Sunday, April 10, 2022

Hike up the Abandoned Big Pine Road

On a warm spring day, my husband, son, and I decided to go for a hike. We left the house without a firm goal in mind, and as we were driving up the Baker Creek Road in Great Basin National Park, we decided to stop at the old Big Pine Road. It starts with a small meadow and then we huffed and puffed our way up (at least I did) a steep slope through pinyon and juniper up to a ridge. We started seeing snow banks.

Desert Boy wanted to turn around, but we kept going until we could eventually see some of the big pines, aka ponderosa pines. They were down in the gully. I had a faint recollection of hiking to the spring in this area about 20 years ago. My husband remembered as a young child bouncing in the back of a pickup truck up the road (in a 4WD vehicle that didn't have low gear, so they had to go rather fast and hold on tight). He said his older brother and sister didn't enjoy moving cows up into this area (which was Forest Service at the time), because the slope was steep and it wasn't obvious to the cows that there was good grazing and water ahead, so they didn't want to go. One time he fell asleep near the spring and everyone started looking for him. When he eventually woke up, he asked what all the shouting was for. 

The views of Snake Valley are quite nice. I was particularly drawn to the Baker Creek overflow channel, just slightly to the right of center of the photo, the jagged white line. The straight line is the concrete ditch that takes 26 cfs of water down to town--otherwise it sinks into the alluvium and wouldn't get to town. On big water years, the excess goes in the overflow channel. This only happens every few years, because we just don't have much water here.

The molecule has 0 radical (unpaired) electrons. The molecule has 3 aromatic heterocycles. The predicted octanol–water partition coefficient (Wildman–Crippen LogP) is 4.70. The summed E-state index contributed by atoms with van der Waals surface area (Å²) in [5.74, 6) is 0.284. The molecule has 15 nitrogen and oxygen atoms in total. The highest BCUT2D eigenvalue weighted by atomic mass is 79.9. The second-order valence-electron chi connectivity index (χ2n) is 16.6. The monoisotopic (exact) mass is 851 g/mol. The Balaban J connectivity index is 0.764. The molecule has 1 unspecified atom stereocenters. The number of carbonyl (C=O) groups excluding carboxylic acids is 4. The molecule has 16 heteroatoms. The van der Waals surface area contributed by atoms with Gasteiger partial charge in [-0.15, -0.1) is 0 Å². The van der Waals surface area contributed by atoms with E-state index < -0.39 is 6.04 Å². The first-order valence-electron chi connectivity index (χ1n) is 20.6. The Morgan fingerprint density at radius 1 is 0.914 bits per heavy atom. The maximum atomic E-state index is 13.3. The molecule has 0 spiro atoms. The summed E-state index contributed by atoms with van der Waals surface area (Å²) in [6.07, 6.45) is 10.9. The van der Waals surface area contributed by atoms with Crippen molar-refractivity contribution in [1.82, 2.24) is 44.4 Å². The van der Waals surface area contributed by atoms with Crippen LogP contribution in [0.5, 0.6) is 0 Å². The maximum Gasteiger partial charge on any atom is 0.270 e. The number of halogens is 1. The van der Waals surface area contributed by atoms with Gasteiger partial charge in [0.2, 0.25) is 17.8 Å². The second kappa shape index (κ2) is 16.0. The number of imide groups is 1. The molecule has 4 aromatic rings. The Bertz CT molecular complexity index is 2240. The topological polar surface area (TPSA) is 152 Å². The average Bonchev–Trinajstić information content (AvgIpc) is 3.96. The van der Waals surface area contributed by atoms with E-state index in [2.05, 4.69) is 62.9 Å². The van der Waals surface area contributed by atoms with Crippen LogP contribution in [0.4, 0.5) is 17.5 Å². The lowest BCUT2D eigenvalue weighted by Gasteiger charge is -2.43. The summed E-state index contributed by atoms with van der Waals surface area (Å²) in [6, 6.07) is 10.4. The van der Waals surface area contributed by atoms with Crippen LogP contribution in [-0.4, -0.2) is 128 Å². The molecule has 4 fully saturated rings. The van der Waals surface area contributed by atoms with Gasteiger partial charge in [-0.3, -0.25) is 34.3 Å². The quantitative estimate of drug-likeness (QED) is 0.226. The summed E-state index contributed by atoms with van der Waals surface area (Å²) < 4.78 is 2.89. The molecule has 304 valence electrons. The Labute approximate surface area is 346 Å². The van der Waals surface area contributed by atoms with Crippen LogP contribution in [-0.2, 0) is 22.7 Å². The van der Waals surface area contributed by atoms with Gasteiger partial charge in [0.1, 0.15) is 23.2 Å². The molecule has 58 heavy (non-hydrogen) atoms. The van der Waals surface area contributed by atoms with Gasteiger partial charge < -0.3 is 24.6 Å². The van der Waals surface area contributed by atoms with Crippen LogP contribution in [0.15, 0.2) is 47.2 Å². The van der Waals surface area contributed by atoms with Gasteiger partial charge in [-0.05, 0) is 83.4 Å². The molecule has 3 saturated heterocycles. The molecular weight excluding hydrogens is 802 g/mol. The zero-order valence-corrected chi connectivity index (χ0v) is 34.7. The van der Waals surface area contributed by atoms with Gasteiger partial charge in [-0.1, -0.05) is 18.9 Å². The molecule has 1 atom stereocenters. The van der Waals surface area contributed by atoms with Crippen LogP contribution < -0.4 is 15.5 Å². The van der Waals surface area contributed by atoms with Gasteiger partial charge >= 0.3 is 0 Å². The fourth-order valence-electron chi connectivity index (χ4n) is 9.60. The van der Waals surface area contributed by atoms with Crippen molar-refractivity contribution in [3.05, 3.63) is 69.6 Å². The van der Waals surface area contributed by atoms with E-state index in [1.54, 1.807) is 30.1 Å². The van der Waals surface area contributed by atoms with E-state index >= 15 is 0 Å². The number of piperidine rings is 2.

I was enjoying getting my blood flowing, hearing stories, and also seeing spring flowers. Here are snow buttercups, one of the first flowers to emerge along the Baker Creek Road.

The Big Pine road has been abandoned for at least 25 years. Nature is slowly reclaiming it.

Here's a desert biscuitroot blooming.

I'm not sure of this yellow flower, maybe a bur buttercup.

And this is a Blue-eyed Mary, so tiny.

The abandoned road quickly got very steep.

I noticed a lot more old cable on the way down than on the way up. They used the cables to move the cut ponderosa pines.

Down at the bottom we found some of the huge logs with cables around them disguised by the rose bushes.

It was an interesting outing, and we're hoping to head back up there and go all the way to the spring.

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